Paramilitarism and the Assault on Democracy in Haiti

Haiti’s brutal paramilitary campaigns received scant media coverage, while “political violence” was decried at length.

Source: Al Jazeera

In the aftermath of the 2010 earthquake that devastated Haiti, certain media outlets painted a picture of a country overrun by looters and at the mercy of gang members and other criminals, including thousands of prisoners jolted free by the quake.

Relevant details were ignored, such as the contention by prominent Haitian human rights attorney Mario Joseph that 80 per cent of said prisoners had never been charged. The media effort perhaps aided in rendering less incongruous in the eyes of the international public the deployment of a sizeable US military force to deal with quake-affected people who did not seemingly require military attention.

A Reuters dispatch from one week after the disaster – which reported “marauding looters”, “scavengers and looters swarm[ing] over damaged stores”, “increasingly lawless streets” and “[h]eavily armed gang members” – offered the following plea from policeman Dorsainvil Robenson:

“Haiti needs help … the Americans are welcome here. But where are they? We need them here on the street with us.”

The whereabouts of the ever-elusive Americans are of course hinted at two paragraphs later, when we learn that “the White House said more than 11,000 US military personnel are on the ground, on ships offshore or en route”. Elsewhere, French Co-operation Minister Alain Joyandet was quoted as commenting in reference to seemingly skewed US priorities: “This is about helping Haiti, not about occupying Haiti”. As foreign military monopolised the Port-au-Prince airport, teams of paramedics and first responders were delayed in the critical hours immediately following the earthquake.

Subscribers to the fantasy that the US is somehow qualified to counteract violence and install order in the Caribbean nation would do well to peruse a new book entitled Paramilitarism and the Assault on Democracy in Haiti, in which author Jeb Sprague masterfully documents – among other topics – the detrimental role of US and fellow international actors in Haitian history.

Offering new evidence obtained through interviews and a massive amount of formerly classified US government documents, the book clarifies how Haiti’s post-quake reconstruction rests on a foundation of total impunity achieved by the country’s most brutal paramilitaries and their financiers.

Legacy of violence

As Sprague notes, the US occupation of Haiti from 1915-1934 under “the pretext of possible German encroachment during the First World War… caused the deaths of an estimated 15,000 Haitians and saw the imposition of slave labour”. It also imposed “a modern army, one that would continue the US occupation long after US troops were gone”, functioning on behalf of the Haitian elite and their American counterparts. Observes Sprague: “The US occupation wedded the country’s future to North American business interests.”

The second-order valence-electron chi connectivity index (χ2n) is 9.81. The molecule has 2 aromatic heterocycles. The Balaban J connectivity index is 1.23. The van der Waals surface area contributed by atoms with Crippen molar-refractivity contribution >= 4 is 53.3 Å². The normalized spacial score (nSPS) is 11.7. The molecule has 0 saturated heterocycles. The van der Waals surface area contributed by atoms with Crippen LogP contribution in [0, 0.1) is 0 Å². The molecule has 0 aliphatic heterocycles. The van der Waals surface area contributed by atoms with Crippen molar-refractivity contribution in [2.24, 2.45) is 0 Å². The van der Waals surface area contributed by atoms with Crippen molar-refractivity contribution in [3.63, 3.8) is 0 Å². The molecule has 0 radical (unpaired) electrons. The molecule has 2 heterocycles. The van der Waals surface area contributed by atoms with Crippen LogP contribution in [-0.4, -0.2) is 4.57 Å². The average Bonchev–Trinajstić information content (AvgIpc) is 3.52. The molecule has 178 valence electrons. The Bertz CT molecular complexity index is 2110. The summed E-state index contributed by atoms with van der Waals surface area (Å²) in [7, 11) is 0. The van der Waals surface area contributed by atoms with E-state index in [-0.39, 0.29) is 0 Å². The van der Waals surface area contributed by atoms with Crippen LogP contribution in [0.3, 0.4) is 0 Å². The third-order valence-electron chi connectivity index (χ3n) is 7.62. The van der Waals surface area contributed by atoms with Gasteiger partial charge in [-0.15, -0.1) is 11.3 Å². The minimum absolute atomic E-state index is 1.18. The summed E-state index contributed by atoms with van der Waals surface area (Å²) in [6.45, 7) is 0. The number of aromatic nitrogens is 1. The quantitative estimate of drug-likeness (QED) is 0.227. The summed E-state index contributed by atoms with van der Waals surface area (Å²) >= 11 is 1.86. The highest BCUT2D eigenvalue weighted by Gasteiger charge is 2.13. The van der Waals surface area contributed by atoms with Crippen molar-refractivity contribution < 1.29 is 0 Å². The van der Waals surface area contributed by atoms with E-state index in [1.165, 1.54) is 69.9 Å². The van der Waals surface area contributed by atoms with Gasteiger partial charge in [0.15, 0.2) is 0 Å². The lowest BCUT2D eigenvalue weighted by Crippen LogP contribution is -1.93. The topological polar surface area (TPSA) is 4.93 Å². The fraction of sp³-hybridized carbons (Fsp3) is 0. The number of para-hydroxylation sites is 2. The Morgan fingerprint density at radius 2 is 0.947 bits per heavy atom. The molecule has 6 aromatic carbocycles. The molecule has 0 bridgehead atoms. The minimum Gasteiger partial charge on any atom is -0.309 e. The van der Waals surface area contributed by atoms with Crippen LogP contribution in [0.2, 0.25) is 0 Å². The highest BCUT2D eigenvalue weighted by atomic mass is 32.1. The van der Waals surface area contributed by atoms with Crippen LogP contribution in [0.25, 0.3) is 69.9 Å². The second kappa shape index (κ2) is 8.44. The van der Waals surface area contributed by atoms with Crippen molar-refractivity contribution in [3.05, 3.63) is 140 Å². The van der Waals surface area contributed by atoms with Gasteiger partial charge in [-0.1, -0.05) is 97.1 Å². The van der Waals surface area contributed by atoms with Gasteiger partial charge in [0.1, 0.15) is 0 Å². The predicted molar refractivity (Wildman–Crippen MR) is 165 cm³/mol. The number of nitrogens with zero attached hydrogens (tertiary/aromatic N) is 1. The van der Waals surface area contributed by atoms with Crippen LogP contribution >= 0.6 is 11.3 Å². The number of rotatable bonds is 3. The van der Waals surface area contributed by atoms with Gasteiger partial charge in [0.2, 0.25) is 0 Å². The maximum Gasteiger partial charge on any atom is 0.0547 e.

Later, during the reign of Francois “Papa Doc” Duvalier in the 1960s, US Marines trained the dictator’s Tonton Macoutes paramilitary force, known for “leaving bodies of their victims hanging in public, a clear warning to anyone stepping out of line, most especially leftists, socialists and pro-democracy activists”. Linked to the business elite and the military itself, the Macoutes were “vital for upholding a system based on severe inequality and class privilege”.

Following the transfer of power to Jean-Claude “Baby Doc” Duvalier, a brutal counter-insurgency force known as the Leopards was trained and equipped “by former US marine instructors who were working through a company (Aerotrade, Inc and Aerotrade International, Inc) under contract with the CIA and signed off by the US Department of State”.

Prior to becoming Haiti’s first democratically elected president in early 1991, the young liberation theologian, Jean-Bertrand Aristide “denounced the historic role of the United States in founding, arming and training Haiti’s military, which had been responsible for so much of the violence in Haitian history”.

Sprague quotes Aristide: “They [the United States] set up the Haitian Army, they trained it to work against the people”. Indeed, it would be difficult to argue that the army was working for the people by massacring citizens attempting to vote in 1987, or by overthrowing the newly elected Aristide in September 1991 and slaughtering his supporters.

Aristide’s coup-inducing crimes included inviting street children and homeless persons to breakfast at the National Palace and endeavouring to raise the daily minimum wage from $1.76 to $2.94. As Joanne Landy wrote in the New York Times in 1994, the latter effort was “vigorously opposed by the US Agency for International Development because of the threat such an increase would pose to the ‘business climate’, particularly to American companies paying rock-bottom wages to workers in Haiti”.

Aside from USAID, another relevant euphemism from the coup period was the Front for the Advancement and Progress of Haiti (FRAPH), a paramilitary organisation intimately linked to the Haitian military that assumed the task of terrorising the non-elite masses under the military junta. “Internal US government documents reveal that FRAPH was founded in part at the behest of the US Defence Intelligence Agency,” Sprague notes.

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